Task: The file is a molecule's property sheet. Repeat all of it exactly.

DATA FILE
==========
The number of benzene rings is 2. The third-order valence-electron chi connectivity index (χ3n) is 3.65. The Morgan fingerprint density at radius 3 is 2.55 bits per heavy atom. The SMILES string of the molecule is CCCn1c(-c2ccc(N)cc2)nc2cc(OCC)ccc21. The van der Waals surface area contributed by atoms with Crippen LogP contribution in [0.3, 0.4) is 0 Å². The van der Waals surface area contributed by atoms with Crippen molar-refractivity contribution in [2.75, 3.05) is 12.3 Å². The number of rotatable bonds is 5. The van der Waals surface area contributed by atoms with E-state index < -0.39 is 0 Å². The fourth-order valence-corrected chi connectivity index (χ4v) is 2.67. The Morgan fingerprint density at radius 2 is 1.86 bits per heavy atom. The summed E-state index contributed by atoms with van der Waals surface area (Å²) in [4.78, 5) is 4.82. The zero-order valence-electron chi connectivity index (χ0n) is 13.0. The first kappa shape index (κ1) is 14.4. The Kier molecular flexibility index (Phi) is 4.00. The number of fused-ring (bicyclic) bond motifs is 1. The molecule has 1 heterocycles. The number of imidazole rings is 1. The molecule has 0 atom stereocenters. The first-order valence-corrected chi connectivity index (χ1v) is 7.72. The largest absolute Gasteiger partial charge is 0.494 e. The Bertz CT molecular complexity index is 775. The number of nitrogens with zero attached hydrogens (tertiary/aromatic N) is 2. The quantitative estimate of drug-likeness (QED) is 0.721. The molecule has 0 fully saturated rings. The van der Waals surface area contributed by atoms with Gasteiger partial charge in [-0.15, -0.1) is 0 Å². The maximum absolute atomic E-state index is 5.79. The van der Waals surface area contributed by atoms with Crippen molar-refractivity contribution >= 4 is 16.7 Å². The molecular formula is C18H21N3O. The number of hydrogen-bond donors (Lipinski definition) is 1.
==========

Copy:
The number of benzene rings is 2. The third-order valence-electron chi connectivity index (χ3n) is 3.65. The Morgan fingerprint density at radius 3 is 2.55 bits per heavy atom. The SMILES string of the molecule is CCCn1c(-c2ccc(N)cc2)nc2cc(OCC)ccc21. The van der Waals surface area contributed by atoms with Crippen LogP contribution in [0.3, 0.4) is 0 Å². The van der Waals surface area contributed by atoms with Crippen molar-refractivity contribution in [2.75, 3.05) is 12.3 Å². The number of rotatable bonds is 5. The van der Waals surface area contributed by atoms with E-state index < -0.39 is 0 Å². The fourth-order valence-corrected chi connectivity index (χ4v) is 2.67. The Morgan fingerprint density at radius 2 is 1.86 bits per heavy atom. The summed E-state index contributed by atoms with van der Waals surface area (Å²) in [4.78, 5) is 4.82. The zero-order valence-electron chi connectivity index (χ0n) is 13.0. The first kappa shape index (κ1) is 14.4. The Kier molecular flexibility index (Phi) is 4.00. The number of fused-ring (bicyclic) bond motifs is 1. The molecule has 1 heterocycles. The number of imidazole rings is 1. The molecule has 0 atom stereocenters. The first-order valence-corrected chi connectivity index (χ1v) is 7.72. The largest absolute Gasteiger partial charge is 0.494 e. The Bertz CT molecular complexity index is 775. The number of nitrogens with zero attached hydrogens (tertiary/aromatic N) is 2. The quantitative estimate of drug-likeness (QED) is 0.721. The molecule has 0 fully saturated rings. The van der Waals surface area contributed by atoms with Gasteiger partial charge in [-0.15, -0.1) is 0 Å². The maximum absolute atomic E-state index is 5.79. The van der Waals surface area contributed by atoms with Crippen molar-refractivity contribution >= 4 is 16.7 Å². The molecular formula is C18H21N3O. The number of hydrogen-bond donors (Lipinski definition) is 1.